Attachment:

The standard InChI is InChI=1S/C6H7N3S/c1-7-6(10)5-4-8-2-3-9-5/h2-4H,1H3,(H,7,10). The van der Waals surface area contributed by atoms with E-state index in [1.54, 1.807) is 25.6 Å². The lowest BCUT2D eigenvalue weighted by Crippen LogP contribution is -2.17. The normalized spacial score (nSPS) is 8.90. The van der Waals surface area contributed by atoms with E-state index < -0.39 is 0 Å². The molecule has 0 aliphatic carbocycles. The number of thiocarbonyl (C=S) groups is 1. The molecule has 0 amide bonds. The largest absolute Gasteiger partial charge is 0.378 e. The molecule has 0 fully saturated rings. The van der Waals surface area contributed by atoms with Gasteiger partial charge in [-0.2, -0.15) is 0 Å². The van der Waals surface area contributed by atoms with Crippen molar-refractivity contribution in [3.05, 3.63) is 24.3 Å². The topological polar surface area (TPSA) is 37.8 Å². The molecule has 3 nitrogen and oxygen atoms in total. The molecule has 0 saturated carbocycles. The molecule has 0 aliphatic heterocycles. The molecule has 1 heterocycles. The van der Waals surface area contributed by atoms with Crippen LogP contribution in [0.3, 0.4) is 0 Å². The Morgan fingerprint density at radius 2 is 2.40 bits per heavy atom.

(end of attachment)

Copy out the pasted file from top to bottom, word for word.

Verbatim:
The standard InChI is InChI=1S/C6H7N3S/c1-7-6(10)5-4-8-2-3-9-5/h2-4H,1H3,(H,7,10). The van der Waals surface area contributed by atoms with E-state index in [1.54, 1.807) is 25.6 Å². The lowest BCUT2D eigenvalue weighted by Crippen LogP contribution is -2.17. The normalized spacial score (nSPS) is 8.90. The van der Waals surface area contributed by atoms with E-state index < -0.39 is 0 Å². The molecule has 0 aliphatic carbocycles. The number of thiocarbonyl (C=S) groups is 1. The molecule has 0 amide bonds. The largest absolute Gasteiger partial charge is 0.378 e. The molecule has 0 fully saturated rings. The van der Waals surface area contributed by atoms with Gasteiger partial charge in [-0.2, -0.15) is 0 Å². The van der Waals surface area contributed by atoms with Crippen molar-refractivity contribution in [3.05, 3.63) is 24.3 Å². The topological polar surface area (TPSA) is 37.8 Å². The molecule has 3 nitrogen and oxygen atoms in total. The molecule has 0 saturated carbocycles. The molecule has 0 aliphatic heterocycles. The molecule has 1 heterocycles. The van der Waals surface area contributed by atoms with Crippen LogP contribution in [0.3, 0.4) is 0 Å². The Morgan fingerprint density at radius 2 is 2.40 bits per heavy atom.